There are no less than 80 types of autoimmune disorder. Although the name by which they are known may vary, the symptoms of an autoimmune disorder (or disease) remain relatively constant. These include
- Chest pain
- Hair loss
- Mouth ulcers
- Swollen lymph nodes
- Swollen and painful joints
- Red rashes on the body and face
As the name implies, autoimmune diseases compromise the immune system, causing it to damage the affected area or areas. The body’s ability to protect itself from infections is compromised. As a result, immune system cells adhere to various areas of the body, such as joints, tissues, nerves, organs and glands, damaging the area or areas.
Common autoimmune diseases include lupus, psoriasis, rheumatoid arthritis and multiple sclerosis. Inflammatory bowel disease, Graves’ disease, celiac disease and type 1 diabetes are also classified as autoimmune diseases. The disease begins during adulthood and women are more likely to be diagnosed with the disorder than men.
Diet and Autoimmune Disorders:
An intensified inflammatory response is a common symptom of an autoimmune disorder. Overproduction of cytokines causes inflammation of body tissue. Rheumatoid arthritis (RA) is an example of this effect. Excess cytokines in the joints cause pain and inflammation.
“Therefore, dietary management is an important aspect of the treatment of autoimmune disorders”.
Of course, you will also want to know what foods to avoid. With this in mind, let’s go to the main point of this article. There are Eight Foods You Should Never Eat if You Have an Autoimmune Disorder:
Although we know that the crunchy dough that forms the top layer of fried food is unhealthy, high temperature is what fuels the inflammatory response. Fried foods are cooked between 350 and 375 degrees. This produces a neurotoxic chemical called acrylamide that forms along with the mass. According to a study published in the journal Toxicology Letters, neurotoxin causes oxidative stress (which causes cellular damage) through the inflammatory response.
White flour products, also known as “refined carbohydrates,” break down rapidly during digestion and cause an increase in blood sugar. A sudden increase in blood sugar stimulates an aggressive inflammatory response. This often causes symptoms of swelling, joint pain and muscle aches common in autoimmune diseases.
Frequently, you can find trans fats in cookies, crackers, donuts, processed snacks, fried foods and fast foods. (Look for the words “partially hydrogenated” on the label.) Numerous studies have linked trans fat and systematic and prolonged inflammation.
Although one or two drinks can be healthy, scientists claim that excessive alcohol consumption causes systematic inflammation. In addition, according to a study published in the World Journal of Gastroenterology: “chronic inflammation is often associated with alcohol-related medical conditions.” It is believed that alcohol causes inflammation through interactions with bacteria (“microflora”) in the intestine.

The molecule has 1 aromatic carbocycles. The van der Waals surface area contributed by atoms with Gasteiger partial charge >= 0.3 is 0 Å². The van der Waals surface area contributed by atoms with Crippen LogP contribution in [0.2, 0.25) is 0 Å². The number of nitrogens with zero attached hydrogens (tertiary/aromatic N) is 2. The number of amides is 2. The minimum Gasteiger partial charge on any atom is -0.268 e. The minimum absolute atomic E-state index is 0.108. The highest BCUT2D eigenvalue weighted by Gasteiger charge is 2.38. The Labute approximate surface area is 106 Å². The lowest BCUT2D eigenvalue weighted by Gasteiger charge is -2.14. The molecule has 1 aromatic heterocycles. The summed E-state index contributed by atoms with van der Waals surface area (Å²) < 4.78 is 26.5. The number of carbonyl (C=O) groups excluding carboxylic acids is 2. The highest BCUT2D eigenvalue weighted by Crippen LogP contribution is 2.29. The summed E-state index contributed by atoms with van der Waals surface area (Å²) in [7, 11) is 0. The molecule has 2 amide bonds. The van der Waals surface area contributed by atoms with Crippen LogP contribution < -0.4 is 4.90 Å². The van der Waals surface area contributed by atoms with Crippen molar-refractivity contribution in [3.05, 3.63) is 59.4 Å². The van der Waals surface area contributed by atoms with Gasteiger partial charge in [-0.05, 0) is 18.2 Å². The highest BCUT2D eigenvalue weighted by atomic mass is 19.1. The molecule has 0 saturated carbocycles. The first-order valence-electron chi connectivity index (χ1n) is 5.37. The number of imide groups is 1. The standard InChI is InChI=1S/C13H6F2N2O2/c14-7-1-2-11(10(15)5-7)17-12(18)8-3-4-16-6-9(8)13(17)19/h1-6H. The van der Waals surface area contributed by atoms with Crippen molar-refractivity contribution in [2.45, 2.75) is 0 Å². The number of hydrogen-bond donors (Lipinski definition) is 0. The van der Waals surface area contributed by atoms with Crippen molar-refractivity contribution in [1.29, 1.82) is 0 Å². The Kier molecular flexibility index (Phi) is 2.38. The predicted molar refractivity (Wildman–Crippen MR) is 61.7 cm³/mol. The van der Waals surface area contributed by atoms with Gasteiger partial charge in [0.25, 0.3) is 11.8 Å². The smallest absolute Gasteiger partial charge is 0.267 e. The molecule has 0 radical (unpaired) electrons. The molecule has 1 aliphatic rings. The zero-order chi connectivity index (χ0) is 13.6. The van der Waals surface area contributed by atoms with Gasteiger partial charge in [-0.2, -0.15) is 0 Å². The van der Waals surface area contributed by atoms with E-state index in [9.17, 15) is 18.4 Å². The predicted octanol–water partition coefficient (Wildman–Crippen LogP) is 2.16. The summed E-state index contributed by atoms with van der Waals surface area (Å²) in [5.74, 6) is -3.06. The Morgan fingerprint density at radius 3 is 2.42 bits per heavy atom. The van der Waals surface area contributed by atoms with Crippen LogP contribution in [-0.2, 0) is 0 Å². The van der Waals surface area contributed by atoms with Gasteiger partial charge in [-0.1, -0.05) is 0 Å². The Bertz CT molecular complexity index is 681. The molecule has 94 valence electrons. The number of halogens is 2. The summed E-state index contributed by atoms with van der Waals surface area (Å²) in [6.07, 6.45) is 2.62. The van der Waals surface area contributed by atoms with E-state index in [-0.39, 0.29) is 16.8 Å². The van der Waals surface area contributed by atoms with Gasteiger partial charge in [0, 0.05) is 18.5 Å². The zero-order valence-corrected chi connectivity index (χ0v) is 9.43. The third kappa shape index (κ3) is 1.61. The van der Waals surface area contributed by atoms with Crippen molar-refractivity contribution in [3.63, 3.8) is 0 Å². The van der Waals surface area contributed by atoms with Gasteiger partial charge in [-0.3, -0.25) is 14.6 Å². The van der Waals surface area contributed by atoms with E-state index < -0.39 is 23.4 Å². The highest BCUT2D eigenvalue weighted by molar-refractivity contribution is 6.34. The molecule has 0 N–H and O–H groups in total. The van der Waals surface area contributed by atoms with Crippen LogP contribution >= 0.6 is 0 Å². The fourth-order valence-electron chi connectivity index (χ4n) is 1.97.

The polyunsaturated fatty acid structure of vegetable oils promotes oxidative cell damage. In addition, vegetable oil, due to high levels of omega-6 fatty acid content, promotes an exacerbated inflammatory response. Vegetable oils include corn, canola (rapeseed), peanut, safflower, sesame, sunflower and soybean oils.
Processed meat includes all meat cooked at high temperature, including bacon, beef jerky, ham, smoked meat and sausages. All processed meat contains high levels of advanced glycation end products (AGE) and other inflammatory compounds. Evidence suggests that AGEs are related to the development of Alzheimer’s disease, diabetes, heart disease and kidney failure.
Monosodic Glutamate (GMS):
In a study published in the Journal of Autoimmunity, Japanese researchers found that mice that had been injected with monosodium glutamate (GMS) developed liver lesions. Worse, research suggests that the conditions produced by mice treated with GMS are similar to two known disease pathways in humans: non-alcoholic steatohepatitis (NASH) and non-alcoholic fatty liver disease (NASH). The findings were serious enough for scientists to recommend a possible elimination of monosodium glutamate from the food chain.
The Aspartame is an artificial sweetener found in beverages, medicines and food (although it is mainly associated with light refreshments). Despite obtaining approval from the U.S. Food and Drug Administration (FDA) in 1981, researchers have questioned its safety. After examining research papers published over a period of 16 years (2000-2016), a study published in the journal Nutrition Reviews cites numerous potential side effects of aspartame. These include cellular damage, deterioration of cellular function and systematic inflammation. Some research states that aspartame can qualify as a neurotoxin.
Bonus: 5 Foods That Help Inflammation:
According to the latest scientific research, here are five of the best foods to fight inflammation and reduce this symptom of an autoimmune disorder.
Broccoli: The broccoli contains the potent antioxidant glutathione, which serves as a potent anti – inflammatory and antioxidant.
Curcumin: The active ingredient in turmeric, curcumin, is a favorite of the Arthritis Foundation. The organization cites the active suppression of arthritis symptoms, including inflammation, and joint pain and stiffness.
Flaxseed: The omega-3 has powerful properties regulating the immune system. Flaxseed is one of the best sources of this fatty acid.
Green tea: Preliminary research suggests that the high concentration of the compound EGCG in green tea may help prevent – and even potentially help treat – autoimmune disorders.
Halibut: Only a regular portion of halibut contains a whole day of vitamin D, which can help with lupus, multiple sclerosis and rheumatoid arthritis.